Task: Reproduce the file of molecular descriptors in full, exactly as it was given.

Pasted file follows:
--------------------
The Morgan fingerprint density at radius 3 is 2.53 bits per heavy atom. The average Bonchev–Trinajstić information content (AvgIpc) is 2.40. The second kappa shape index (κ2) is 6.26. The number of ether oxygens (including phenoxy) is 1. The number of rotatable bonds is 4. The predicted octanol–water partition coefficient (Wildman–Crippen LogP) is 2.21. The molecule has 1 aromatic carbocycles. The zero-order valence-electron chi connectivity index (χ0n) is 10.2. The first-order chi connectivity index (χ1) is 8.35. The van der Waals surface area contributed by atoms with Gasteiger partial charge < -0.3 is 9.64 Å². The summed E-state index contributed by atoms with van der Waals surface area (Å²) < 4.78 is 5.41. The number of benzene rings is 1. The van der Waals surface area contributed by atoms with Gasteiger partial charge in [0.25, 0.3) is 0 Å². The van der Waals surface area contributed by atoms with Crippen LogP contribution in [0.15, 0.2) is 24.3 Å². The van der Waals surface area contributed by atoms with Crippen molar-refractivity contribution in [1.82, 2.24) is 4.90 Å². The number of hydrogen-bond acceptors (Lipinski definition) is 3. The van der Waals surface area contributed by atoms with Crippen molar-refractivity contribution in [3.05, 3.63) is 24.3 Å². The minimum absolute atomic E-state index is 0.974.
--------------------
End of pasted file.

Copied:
The Morgan fingerprint density at radius 3 is 2.53 bits per heavy atom. The average Bonchev–Trinajstić information content (AvgIpc) is 2.40. The second kappa shape index (κ2) is 6.26. The number of ether oxygens (including phenoxy) is 1. The number of rotatable bonds is 4. The predicted octanol–water partition coefficient (Wildman–Crippen LogP) is 2.21. The molecule has 1 aromatic carbocycles. The zero-order valence-electron chi connectivity index (χ0n) is 10.2. The first-order chi connectivity index (χ1) is 8.35. The van der Waals surface area contributed by atoms with Gasteiger partial charge < -0.3 is 9.64 Å². The summed E-state index contributed by atoms with van der Waals surface area (Å²) < 4.78 is 5.41. The number of benzene rings is 1. The van der Waals surface area contributed by atoms with Gasteiger partial charge in [0.25, 0.3) is 0 Å². The van der Waals surface area contributed by atoms with Crippen LogP contribution in [0.15, 0.2) is 24.3 Å². The van der Waals surface area contributed by atoms with Crippen molar-refractivity contribution in [1.82, 2.24) is 4.90 Å². The number of hydrogen-bond acceptors (Lipinski definition) is 3. The van der Waals surface area contributed by atoms with Crippen molar-refractivity contribution in [3.05, 3.63) is 24.3 Å². The minimum absolute atomic E-state index is 0.974.